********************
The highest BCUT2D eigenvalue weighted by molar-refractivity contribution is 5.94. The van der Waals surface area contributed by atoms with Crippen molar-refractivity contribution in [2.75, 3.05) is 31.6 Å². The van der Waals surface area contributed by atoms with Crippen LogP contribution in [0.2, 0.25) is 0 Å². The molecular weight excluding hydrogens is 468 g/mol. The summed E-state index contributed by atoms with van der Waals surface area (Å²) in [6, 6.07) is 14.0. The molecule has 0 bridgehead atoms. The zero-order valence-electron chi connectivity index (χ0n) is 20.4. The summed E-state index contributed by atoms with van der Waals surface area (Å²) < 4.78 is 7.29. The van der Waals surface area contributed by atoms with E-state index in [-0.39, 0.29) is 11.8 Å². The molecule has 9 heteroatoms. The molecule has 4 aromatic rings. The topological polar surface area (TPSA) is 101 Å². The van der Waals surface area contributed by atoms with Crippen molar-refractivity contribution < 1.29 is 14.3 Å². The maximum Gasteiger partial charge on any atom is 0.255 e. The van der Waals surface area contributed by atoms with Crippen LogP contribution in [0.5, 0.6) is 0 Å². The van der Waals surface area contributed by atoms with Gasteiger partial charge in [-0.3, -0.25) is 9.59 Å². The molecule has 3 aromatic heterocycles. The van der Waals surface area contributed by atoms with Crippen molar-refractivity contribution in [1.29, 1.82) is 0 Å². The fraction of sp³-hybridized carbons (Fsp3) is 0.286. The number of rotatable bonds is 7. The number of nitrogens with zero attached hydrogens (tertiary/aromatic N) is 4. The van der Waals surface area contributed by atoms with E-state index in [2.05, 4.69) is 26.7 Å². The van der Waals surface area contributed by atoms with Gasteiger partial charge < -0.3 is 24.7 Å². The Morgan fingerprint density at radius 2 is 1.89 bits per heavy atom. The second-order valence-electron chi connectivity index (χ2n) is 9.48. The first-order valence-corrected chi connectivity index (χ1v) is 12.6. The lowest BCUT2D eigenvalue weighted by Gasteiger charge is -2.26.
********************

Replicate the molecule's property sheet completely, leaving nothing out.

The highest BCUT2D eigenvalue weighted by molar-refractivity contribution is 5.94. The van der Waals surface area contributed by atoms with Crippen molar-refractivity contribution in [2.75, 3.05) is 31.6 Å². The van der Waals surface area contributed by atoms with Crippen LogP contribution in [0.2, 0.25) is 0 Å². The molecular weight excluding hydrogens is 468 g/mol. The summed E-state index contributed by atoms with van der Waals surface area (Å²) in [6, 6.07) is 14.0. The molecule has 0 bridgehead atoms. The zero-order valence-electron chi connectivity index (χ0n) is 20.4. The summed E-state index contributed by atoms with van der Waals surface area (Å²) < 4.78 is 7.29. The van der Waals surface area contributed by atoms with E-state index in [-0.39, 0.29) is 11.8 Å². The molecule has 9 heteroatoms. The molecule has 4 aromatic rings. The topological polar surface area (TPSA) is 101 Å². The van der Waals surface area contributed by atoms with Crippen molar-refractivity contribution < 1.29 is 14.3 Å². The maximum Gasteiger partial charge on any atom is 0.255 e. The van der Waals surface area contributed by atoms with Crippen LogP contribution in [0.5, 0.6) is 0 Å². The van der Waals surface area contributed by atoms with Gasteiger partial charge in [-0.3, -0.25) is 9.59 Å². The molecule has 3 aromatic heterocycles. The van der Waals surface area contributed by atoms with Crippen molar-refractivity contribution in [1.29, 1.82) is 0 Å². The fraction of sp³-hybridized carbons (Fsp3) is 0.286. The number of rotatable bonds is 7. The number of nitrogens with zero attached hydrogens (tertiary/aromatic N) is 4. The van der Waals surface area contributed by atoms with E-state index in [2.05, 4.69) is 26.7 Å². The van der Waals surface area contributed by atoms with Gasteiger partial charge < -0.3 is 24.7 Å². The Morgan fingerprint density at radius 2 is 1.89 bits per heavy atom. The second-order valence-electron chi connectivity index (χ2n) is 9.48. The first-order valence-corrected chi connectivity index (χ1v) is 12.6. The lowest BCUT2D eigenvalue weighted by Gasteiger charge is -2.26.